Chapter (religion)

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For Bible chapters, see Chapters and verses of the Bible.

Chapter (Latin capitulum) designates certain corporate ecclesiastical bodies in the Roman Catholic, Anglican, and Nordic Lutheran churches.

The word is said to be derived from the chapter of the rule book: it is a custom under the Rule of Saint Benedict that monks or nuns gather daily for a meeting to discuss monastery business, hear a sermon or lecture, or receive instructions from the abbot/abbess, and as the meeting begins with a reading of a chapter from the Rule, the meeting itself acquired the name "chapter", and the place where it is held, "chapter house" or "chapter room".

The term was then extended to apply to other meetings. The term general chapter designates a monastic general assembly, usually of representatives from all of the monasteries of an order or congregation. The Chapter of Mats is the term for a similar meeting of representatives of various provinces and subgroups of the Franciscan family of communities. A chapter of faults is held regularly by many religious communities at which members are both corrected for infractions against the community's rule, or accuse themselves of their faults and ask for a penance to be prescribed (this is not the Catholic Sacrament of Penance or "Confession"—monks and nuns are generally barred from confessing actual sins in a chapter of faults, but do confess "imperfections" and minor faults in abiding by monastic rules).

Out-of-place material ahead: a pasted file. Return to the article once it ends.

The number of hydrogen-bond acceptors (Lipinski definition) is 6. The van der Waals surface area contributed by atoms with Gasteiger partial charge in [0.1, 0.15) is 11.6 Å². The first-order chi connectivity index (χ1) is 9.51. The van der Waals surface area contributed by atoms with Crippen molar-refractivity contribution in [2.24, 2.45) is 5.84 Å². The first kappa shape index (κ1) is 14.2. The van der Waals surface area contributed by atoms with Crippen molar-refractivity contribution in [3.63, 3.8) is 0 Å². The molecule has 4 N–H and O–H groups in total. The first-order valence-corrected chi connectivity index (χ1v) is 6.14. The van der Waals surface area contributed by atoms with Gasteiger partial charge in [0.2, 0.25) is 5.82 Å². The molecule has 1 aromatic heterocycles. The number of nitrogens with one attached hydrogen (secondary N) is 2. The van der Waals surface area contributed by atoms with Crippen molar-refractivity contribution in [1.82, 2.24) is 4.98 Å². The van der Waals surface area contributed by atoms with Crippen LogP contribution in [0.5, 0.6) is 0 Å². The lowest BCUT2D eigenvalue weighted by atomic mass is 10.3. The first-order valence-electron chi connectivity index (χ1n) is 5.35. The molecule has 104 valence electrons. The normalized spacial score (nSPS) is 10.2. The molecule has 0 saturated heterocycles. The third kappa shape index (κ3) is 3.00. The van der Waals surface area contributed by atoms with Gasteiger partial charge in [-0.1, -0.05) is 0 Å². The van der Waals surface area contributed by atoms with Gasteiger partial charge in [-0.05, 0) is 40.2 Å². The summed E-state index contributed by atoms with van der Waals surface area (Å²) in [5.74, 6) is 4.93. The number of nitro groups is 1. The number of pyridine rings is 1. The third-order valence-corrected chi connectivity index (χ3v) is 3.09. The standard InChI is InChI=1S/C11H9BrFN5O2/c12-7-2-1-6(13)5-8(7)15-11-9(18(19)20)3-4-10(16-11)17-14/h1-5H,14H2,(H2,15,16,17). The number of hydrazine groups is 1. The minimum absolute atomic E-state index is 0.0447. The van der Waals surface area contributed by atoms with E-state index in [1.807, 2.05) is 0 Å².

From these conventual chapters or meetings of monks for the transaction of business connected with their monasteries or orders, the designation passed over to somewhat analogous assemblies of other ecclesiastics. Hence, one speaks of "collegiate chapters" and of "cathedral chapters", both of which comprise the canons connected to the cathedral or other church ("collegiate" here refers to the "college" or community of canons to whom the church has been entrusted). In general a chapter is an association of clerics of a certain church forming a moral body and instituted by ecclesiastical authority for the purpose of promoting the divine worship by means of choir service. If it be a cathedral chapter, however, its principal object is to assist the bishop in the government of his diocese, and the choir service is only secondary.

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Further reading[edit]

  • Cripps, H. W. (1937) A Practical Treatise on the Law Relating to the Church and Clergy; 8th ed. by K. M. Macmorran; pp. 127-46

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